Judge for yourself – there are times to use HDR photograph techniques and times when not to use anything but Tone Mapping techniques on a single image. The two terms stand alone and both enhance (for better or worse) a photograph or series of photographs. Photography is Writing with Light – as such, some images are awfully difficult to convey since good photography, like good writing, is a difficult thing to get right all the time.
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This is not an article that discusses what Tone Mapping and HDR (High Dynamic Range) photography really are, it shows you, quickly, two examples where the camera’s own settings are pitted against Tone Mapping a single image that the camera determined and the results of HDR software with some slight Tone Mapping to make the image “pop” a little more for illustration purposes.
I shot some ducks in 10-degree windchill yesterday. None of us were happy, so the picture is lop-sided and only good for this discussion though that little bugger is a cutie up above! What you see up above is a cropped pixel-for-pixel result of a portion of the image. I did not scale it; the image size is 3,000 pixels across. It is the Tone Mapping of a single image from the camera beside the single image from that camera. Big difference, eh? Look again at it and note that the camera ignored showing me the trail in the woods in the background, the vertical slats in the dock on the water. Basically, this sunset picture where the duck is lighted from a light bulb near the shore had all of its shadow detail BURIED by the camera although the camera recorded this detail. To me, this is one of the most curious aspects of digital photography today: We’re accepting high-contrast false images from cameras that are capable of more with very little coaxing. I don’t know why manufacturers aren’t tackling this in a $150 Nikon, but we can with a $50 dollar software.
While they are all reduced terribly in size to 500 pixels across, here are two very specific examples of Camera settings straight to viewing, a Tone Mapping of that straight image _ and the result of two and then three images combined to an HDR result. You judge for yourself when _which is best to employ.
It’s cool to see the picture evolve to a better, more balanced image – the danger of shooting moving objects for use in HDR software is the movement. Using Separation and not using the brightest of three images taken, I found that the ducks and water and dock (which was floating up and down) appeared to be still in the last image.
What I learned above is that sunset pictures are better without using the high values/bright areas. There’s less noise in the shadows and sky and the colors and overall contrast were preserved/presented just fine for mostly default settings.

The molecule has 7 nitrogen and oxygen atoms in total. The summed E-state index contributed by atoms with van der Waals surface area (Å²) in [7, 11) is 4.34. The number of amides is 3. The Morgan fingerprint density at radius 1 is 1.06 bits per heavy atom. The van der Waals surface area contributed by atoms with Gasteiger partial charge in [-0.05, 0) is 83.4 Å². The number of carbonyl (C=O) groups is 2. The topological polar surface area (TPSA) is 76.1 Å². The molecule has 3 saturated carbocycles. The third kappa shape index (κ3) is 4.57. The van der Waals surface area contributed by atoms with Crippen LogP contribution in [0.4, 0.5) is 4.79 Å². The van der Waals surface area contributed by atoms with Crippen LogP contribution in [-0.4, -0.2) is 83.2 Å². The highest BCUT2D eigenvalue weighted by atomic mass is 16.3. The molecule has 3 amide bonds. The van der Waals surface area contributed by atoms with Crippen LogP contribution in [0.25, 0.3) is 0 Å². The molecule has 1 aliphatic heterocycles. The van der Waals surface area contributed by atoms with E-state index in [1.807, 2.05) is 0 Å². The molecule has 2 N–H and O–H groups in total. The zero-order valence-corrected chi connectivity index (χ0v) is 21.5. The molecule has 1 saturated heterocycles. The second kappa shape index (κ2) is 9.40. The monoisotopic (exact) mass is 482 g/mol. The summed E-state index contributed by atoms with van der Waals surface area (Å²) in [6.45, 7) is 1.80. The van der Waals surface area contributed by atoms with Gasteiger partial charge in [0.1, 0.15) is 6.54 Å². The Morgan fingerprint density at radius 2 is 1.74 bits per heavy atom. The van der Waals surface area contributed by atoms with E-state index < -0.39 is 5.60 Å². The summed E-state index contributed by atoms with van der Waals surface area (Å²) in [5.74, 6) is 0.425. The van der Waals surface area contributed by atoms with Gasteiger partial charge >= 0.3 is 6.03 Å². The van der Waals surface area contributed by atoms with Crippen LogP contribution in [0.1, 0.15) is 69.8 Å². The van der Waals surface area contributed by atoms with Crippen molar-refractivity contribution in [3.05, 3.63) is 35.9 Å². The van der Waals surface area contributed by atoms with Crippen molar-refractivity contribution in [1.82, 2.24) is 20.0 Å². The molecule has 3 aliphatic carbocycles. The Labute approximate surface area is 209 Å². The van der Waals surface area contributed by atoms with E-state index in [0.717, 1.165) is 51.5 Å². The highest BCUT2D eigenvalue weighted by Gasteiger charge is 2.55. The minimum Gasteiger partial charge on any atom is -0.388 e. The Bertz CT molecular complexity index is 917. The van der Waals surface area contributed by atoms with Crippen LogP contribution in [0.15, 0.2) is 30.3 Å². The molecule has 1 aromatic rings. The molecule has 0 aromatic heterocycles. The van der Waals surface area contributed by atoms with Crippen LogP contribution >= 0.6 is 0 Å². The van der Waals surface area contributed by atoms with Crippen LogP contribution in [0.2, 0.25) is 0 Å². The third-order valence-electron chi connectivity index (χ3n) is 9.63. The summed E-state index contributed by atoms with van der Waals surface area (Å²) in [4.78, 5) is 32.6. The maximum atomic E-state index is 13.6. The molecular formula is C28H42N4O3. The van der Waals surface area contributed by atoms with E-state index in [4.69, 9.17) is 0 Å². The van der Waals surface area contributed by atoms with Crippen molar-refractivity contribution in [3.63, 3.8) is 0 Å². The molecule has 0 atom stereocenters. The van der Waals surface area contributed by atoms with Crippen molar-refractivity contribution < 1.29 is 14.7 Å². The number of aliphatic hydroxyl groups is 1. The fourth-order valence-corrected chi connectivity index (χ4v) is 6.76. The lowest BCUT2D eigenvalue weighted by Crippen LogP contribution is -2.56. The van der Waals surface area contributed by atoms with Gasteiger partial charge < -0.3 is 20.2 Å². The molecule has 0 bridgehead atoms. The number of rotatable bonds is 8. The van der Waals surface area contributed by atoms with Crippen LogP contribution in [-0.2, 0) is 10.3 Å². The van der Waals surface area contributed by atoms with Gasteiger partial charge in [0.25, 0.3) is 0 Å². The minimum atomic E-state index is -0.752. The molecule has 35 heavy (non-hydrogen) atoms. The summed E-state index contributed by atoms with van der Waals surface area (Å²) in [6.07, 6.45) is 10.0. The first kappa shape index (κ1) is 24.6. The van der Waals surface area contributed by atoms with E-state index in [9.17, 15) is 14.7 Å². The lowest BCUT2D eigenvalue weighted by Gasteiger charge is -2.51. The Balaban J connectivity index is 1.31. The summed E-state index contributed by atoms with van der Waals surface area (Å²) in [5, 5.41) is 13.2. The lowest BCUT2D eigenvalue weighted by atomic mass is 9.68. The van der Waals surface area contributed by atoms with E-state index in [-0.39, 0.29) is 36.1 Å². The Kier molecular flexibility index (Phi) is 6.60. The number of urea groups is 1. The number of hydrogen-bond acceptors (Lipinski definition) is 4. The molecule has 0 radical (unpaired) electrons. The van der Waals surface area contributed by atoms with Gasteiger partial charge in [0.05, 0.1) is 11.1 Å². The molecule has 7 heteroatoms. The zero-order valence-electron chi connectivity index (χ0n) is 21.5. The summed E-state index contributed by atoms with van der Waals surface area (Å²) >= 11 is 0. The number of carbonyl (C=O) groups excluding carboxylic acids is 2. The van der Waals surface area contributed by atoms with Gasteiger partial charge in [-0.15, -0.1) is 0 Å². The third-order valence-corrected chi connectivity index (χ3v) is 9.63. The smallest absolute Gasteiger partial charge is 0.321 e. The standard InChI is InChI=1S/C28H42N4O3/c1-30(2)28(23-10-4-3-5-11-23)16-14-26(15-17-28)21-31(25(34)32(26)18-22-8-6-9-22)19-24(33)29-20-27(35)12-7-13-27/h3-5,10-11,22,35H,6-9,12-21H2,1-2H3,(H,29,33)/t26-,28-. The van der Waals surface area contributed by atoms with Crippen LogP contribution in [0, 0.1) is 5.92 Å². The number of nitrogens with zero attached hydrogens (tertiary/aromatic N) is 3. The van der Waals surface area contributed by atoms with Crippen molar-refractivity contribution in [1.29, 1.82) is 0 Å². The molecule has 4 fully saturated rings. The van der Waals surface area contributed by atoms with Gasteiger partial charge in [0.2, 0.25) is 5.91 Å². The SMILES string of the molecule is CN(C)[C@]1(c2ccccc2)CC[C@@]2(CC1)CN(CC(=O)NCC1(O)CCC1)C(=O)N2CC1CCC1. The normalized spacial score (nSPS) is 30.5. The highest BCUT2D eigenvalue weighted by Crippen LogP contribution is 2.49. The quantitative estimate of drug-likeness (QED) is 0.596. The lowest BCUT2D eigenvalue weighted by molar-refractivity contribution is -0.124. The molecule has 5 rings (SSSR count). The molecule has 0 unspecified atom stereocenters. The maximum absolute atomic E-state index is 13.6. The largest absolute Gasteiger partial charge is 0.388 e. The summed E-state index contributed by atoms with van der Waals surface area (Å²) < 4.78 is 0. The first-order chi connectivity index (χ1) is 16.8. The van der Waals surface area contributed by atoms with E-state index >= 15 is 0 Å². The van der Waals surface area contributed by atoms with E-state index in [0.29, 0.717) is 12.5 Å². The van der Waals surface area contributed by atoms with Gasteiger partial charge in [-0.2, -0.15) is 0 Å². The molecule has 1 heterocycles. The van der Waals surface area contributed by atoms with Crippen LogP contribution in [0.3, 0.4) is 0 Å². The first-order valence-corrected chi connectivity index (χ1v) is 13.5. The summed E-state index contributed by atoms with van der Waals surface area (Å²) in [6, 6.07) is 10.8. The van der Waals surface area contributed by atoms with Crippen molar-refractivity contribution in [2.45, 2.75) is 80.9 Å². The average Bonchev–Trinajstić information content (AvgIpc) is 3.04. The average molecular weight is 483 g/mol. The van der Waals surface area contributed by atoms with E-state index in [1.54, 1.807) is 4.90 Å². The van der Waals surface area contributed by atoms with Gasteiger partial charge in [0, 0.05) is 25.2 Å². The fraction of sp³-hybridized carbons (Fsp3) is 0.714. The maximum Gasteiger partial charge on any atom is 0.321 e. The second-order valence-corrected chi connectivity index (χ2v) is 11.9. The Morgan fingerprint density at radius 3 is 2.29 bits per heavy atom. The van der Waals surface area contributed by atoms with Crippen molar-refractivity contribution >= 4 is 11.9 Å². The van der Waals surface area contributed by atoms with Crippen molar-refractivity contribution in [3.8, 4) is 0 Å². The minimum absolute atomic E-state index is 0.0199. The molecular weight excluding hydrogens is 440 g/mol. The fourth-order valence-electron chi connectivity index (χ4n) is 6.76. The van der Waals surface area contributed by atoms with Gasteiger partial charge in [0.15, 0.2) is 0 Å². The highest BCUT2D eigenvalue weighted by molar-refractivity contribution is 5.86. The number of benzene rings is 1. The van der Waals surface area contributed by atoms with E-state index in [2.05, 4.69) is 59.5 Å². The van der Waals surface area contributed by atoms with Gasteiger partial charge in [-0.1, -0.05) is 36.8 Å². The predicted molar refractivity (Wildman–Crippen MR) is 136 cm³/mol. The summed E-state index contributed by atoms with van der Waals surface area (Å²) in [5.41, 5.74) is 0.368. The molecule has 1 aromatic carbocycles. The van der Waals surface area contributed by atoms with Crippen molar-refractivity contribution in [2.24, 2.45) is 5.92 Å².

Since we’re writing with light, I’ve changed the story entirely here by shooting indoors from directly beneath the primary light source. You’ll notice that the shadows aren’t coming sideways at all – so it’s like a fake noon.
In this example, the picture does not evolve at all to the human eye! It appears to get terrible and flat – and this is the nature of HDR. True HDR imagery should flatten a great range of values _ to enable “reading” them in a single, Low Dynamic Range image. When the lighting is so even as our high-noon example, HDR software gets a little bungled up; it shoves all the values so close to one another that the benefit is not seeing otherwise _hidden detail in the shadows and highlights, but the effect of enhanced color that neither Tone Mapping nor the camera convey (although the true, abused nature of that Sugar Caddy is a true testament to HDR’s ability to find what’s otherwise hidden).
True HDR imagery will take some getting used to – we’re accustomed to seeing snappy, high-contrast, “moody” images and while that’s perfectly fine for art and basic illustration, it’s not a properly “written” story with light. In cases like that last, flat, HDR salt and pepper shaker area, we can pass that image through to add some contrast while preserving the enhanced accuracy of color and (you can’t see this in the low-res) every grain of salt! The HDR combination of three images is truly stunning for adding color detail and texture detail – ART 101: Texture detail is known as Chiaroscuro which is shadow and light; shadow and light are what HDR excel at _. So with settings set correctly, each grain of salt _really does show up.
Unfortunately, HDR has made a flat mess of the scene as a whole. So despite the advantage of accurate color and wickedly enhanced textures, we must pass this through IrfanView to snap it up a bit having learned not to rely solely on HDR when the lighting is too uniform. Happy days anyway!
HDR snapped up above Tone Mapping alone the camera’s preferred settings.